The carbon footprint of your super
For the fifth year running, VicSuper has included a section on your half-yearly Benefit Statement that shows an estimate of the carbon emissions generated by your account balance, where you have invested in an option with an exposure to listed equities. This 'carbon footprint' represents an estimate of the carbon dioxide equivalent emissions generated by the listed equity component of your super savings.
In order to estimate the carbon footprint, VicSuper commissioned research to measure the total carbon emissions of VicSuper Fund's listed equities investments. The consolidated VicSuper holdings analysed, with a total value of A$4,188 million, were 9% more carbon efficient than the overall MSCI World ex-Australia Index. The carbon footprint of the fund has increased by 8% from 310 tonnes of CO2e/A$M in 2010/11 to 335 tonnes of CO2e/A$M in 2011/12. During the five-year period of analysis, the carbon footprint has decreased by 6%, from a baseline of 355 tonnes of CO2e/A$M in 2008.
VicSuper year-on-year change in carbon efficiency compared with benchmark
|2011 (tCO2e/A$mn)||2012 (tCO2e/A$mn)|
% Change from previous year
% Change from previous year
Why have you measured the carbon footprint of my super?
Climate change is recognised as one of the key Environmental, Social and Corporate Governance (ESG) risks and opportunities that pension and superannuation funds must consider in selecting asset managers and determining asset allocation.
In an article titled 'Greenhouse gas levels pass symbolic 400ppm CO2 milestone', the Guardian newspaper reports "Monitoring stations across the Arctic this spring are measuring more than 400 parts per million of the heat-trapping gas in the atmosphere. The number isn't quite a surprise, because it's been rising at an accelerating pace". The International Energy Agency reported that global carbon dioxide emissions from fossil fuels hit a record high of 34.8 billion tonnes in 2011, up 3.2%.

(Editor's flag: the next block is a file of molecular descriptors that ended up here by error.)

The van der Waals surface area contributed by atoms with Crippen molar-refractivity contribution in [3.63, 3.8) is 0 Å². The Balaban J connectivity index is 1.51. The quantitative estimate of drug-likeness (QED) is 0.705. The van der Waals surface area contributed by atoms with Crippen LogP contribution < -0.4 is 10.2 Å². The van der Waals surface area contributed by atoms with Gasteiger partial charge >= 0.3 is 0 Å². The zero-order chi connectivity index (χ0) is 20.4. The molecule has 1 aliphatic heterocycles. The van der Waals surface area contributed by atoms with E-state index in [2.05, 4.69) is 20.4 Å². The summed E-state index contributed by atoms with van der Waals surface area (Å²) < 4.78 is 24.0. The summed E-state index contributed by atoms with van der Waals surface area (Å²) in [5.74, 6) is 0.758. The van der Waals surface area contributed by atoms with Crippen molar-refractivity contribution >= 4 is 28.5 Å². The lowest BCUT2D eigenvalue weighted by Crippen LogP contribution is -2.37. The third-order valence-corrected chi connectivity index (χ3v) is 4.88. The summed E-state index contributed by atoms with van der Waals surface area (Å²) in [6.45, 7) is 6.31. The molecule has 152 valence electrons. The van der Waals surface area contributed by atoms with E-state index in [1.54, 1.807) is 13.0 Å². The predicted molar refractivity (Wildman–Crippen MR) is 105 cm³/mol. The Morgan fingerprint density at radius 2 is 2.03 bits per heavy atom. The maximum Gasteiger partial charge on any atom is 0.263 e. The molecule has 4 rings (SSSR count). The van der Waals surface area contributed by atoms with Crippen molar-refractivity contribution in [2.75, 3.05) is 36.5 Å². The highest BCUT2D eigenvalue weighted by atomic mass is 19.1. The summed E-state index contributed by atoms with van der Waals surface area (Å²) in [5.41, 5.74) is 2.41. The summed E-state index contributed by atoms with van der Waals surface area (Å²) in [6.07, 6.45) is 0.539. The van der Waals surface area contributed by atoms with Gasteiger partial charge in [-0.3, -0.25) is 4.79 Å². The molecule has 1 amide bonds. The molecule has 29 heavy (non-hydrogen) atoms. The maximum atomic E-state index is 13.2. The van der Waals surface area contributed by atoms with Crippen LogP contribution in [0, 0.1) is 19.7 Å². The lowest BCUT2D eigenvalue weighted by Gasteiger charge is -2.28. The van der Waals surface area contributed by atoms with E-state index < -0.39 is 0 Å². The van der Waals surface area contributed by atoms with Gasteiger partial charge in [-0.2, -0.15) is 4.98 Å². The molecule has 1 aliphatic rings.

Meanwhile, due to crop failures through the United States and the Russian Federation as a result of drought conditions and/or excessive heat, the United Nations Food and Agriculture organisation reports the Cereal Price Index rallied to 260 points, 14 points below its all-time high of 274 points recorded in April 2008. Although scientists suggest drought periods will increase with human-influenced climate change, there is insufficient evidence to suggest the higher concentration of CO2 in the atmosphere is linked to the drought conditions in different parts of the globe.
In Australia, the Gillard Government introduced a price on carbon. Known as the 'Clean Energy Legislation' package, it aims to effectively reduce the cost of greenhouse gas (GHG) emissions abatement and drive investment in 'clean' energy sources such as solar, gas and wind. As of 1 July 2012, major emitters must pay for the GHGs they emit under a carbon pricing mechanism. The carbon pricing mechanism covers approximately 60 per cent of Australia's carbon emissions and includes emissions from electricity generation, stationary energy, landfills, wastewater, industrial processes and fugitive emissions. The scheme covers direct operational emissions, known as Scope 1 of the Greenhouse Gas Protocol, of carbon dioxide (CO2), methane (CH4), nitrous oxide (N2O), or specified perfluorocarbons attributable to aluminium production.